Engineering In Her Blood

Joyce Weisbecker was born in New Jersey in 1958. During her childhood, she recalls watching her dad, a relentless hobbyist, develop logic games, devise stage illusions for local magicians, and build electronic inventions in his basement when he wasn’t working by day at RCA. Her mother, Jean Ann, was a third grade teacher who emphasized the value of education and encouraged her eldest daughter to pursue what came naturally to her.

Whenever she got a chance, Joyce would tag along to her father’s office at RCA to see what was in development. There, the engineers looked kindly on the girl, who seemed to naturally absorb everything presented to her, including a prototype billiards video game developed by playful RCA engineers in the mid-1960s.


Aside from his engineering job at RCA, Joseph was fascinated by the future of computers, a field he became entranced by after reading a seminal 1949 book by Edmund Berkeley, Giant Brains, Or Machines that Think. Joyce tells a story about how, in the fall of 1955 when her parents first met, her father told her mother that some day computers would be drastically miniaturized and built into practically everything–refrigerators, typewriters, and ovens.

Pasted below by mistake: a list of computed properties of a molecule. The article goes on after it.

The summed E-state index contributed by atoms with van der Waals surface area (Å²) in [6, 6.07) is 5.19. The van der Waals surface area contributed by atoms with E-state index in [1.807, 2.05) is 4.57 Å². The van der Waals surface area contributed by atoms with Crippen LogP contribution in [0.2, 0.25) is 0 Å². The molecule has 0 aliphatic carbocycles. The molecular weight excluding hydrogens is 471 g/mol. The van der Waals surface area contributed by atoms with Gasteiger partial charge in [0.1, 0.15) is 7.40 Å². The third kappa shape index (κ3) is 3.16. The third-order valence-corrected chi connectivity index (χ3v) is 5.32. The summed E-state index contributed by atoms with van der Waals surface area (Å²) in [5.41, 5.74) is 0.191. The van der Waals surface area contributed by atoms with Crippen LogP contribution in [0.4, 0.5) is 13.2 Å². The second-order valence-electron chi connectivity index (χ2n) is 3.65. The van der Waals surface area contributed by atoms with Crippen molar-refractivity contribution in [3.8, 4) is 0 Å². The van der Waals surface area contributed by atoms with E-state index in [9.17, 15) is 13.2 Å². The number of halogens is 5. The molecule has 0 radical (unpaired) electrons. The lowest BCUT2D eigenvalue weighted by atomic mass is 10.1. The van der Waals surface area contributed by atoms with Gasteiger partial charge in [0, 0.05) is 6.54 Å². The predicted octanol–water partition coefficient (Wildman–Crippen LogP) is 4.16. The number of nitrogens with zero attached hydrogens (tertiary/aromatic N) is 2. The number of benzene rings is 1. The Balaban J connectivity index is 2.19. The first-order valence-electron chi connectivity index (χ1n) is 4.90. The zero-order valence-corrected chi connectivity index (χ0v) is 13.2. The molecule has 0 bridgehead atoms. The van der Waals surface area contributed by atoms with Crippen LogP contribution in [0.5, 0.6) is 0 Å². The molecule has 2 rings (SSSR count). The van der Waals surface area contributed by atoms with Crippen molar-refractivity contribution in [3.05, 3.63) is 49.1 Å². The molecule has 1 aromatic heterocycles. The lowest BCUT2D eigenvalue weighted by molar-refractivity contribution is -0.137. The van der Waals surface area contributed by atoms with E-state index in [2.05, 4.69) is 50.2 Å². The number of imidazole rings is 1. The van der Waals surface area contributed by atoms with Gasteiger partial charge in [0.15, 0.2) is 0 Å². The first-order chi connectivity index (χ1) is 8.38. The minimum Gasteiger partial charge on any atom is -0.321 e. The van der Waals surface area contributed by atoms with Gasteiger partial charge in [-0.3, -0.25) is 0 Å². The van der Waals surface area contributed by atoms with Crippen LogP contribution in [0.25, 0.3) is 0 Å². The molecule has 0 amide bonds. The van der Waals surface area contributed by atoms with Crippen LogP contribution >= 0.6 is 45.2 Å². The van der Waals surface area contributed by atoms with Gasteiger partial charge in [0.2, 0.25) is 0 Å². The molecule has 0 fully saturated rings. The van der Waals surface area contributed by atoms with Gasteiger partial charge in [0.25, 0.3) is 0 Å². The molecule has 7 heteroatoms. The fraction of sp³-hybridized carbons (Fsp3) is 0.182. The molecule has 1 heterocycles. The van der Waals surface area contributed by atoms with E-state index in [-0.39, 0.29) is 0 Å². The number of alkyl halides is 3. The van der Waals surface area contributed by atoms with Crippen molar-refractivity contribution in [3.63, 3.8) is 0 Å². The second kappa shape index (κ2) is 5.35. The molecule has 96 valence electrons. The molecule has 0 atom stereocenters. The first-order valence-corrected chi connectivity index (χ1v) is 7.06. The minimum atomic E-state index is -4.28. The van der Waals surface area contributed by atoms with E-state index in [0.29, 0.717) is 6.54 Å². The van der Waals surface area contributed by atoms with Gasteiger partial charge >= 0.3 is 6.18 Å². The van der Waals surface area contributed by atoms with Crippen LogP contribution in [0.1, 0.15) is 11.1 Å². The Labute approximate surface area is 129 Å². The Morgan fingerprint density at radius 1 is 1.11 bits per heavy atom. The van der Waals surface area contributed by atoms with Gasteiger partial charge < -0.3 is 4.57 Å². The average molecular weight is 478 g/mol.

When Joseph first became enamored with computers, they existed primarily as vacuum tube-powered behemoths requiring the electricity of a small city to operate. So the elder Weisbecker experimented heavily with computational tricks that anyone could perform on paper–in the 1960s, he even created a paperback book that played Tic-Tac-Toe against you depending on which page (and thus which move) you chose.

As technology improved, Joseph began experimenting with computers at home. A firm called Heathkit sold a wide range of electronic gadgets and appliances that anyone could order unassembled and build themselves. “He wanted to buy a Heathkit to build a computer,” says Joyce. “But since there weren’t any available, he decided that it was his goal in life to design a Heathkit for computers so that anyone could buy and build one.”